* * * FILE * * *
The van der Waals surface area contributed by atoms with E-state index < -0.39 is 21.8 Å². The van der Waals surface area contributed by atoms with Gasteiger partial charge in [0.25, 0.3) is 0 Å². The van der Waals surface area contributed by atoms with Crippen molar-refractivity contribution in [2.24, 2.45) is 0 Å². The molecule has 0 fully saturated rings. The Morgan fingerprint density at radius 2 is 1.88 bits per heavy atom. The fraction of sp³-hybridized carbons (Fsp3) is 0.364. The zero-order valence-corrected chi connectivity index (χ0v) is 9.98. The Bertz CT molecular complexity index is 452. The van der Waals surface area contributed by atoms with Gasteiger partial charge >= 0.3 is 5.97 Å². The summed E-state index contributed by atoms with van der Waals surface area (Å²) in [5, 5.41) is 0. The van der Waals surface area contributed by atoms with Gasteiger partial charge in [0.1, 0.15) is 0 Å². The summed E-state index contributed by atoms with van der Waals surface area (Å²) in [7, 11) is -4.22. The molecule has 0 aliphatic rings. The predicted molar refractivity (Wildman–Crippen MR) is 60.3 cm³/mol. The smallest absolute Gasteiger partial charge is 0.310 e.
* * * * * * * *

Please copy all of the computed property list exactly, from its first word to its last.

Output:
The van der Waals surface area contributed by atoms with E-state index < -0.39 is 21.8 Å². The van der Waals surface area contributed by atoms with Gasteiger partial charge in [0.25, 0.3) is 0 Å². The van der Waals surface area contributed by atoms with Crippen molar-refractivity contribution in [2.24, 2.45) is 0 Å². The molecule has 0 fully saturated rings. The Morgan fingerprint density at radius 2 is 1.88 bits per heavy atom. The fraction of sp³-hybridized carbons (Fsp3) is 0.364. The zero-order valence-corrected chi connectivity index (χ0v) is 9.98. The Bertz CT molecular complexity index is 452. The van der Waals surface area contributed by atoms with Gasteiger partial charge >= 0.3 is 5.97 Å². The summed E-state index contributed by atoms with van der Waals surface area (Å²) in [5, 5.41) is 0. The van der Waals surface area contributed by atoms with Gasteiger partial charge in [0.1, 0.15) is 0 Å². The summed E-state index contributed by atoms with van der Waals surface area (Å²) in [7, 11) is -4.22. The molecule has 0 aliphatic rings. The predicted molar refractivity (Wildman–Crippen MR) is 60.3 cm³/mol. The smallest absolute Gasteiger partial charge is 0.310 e.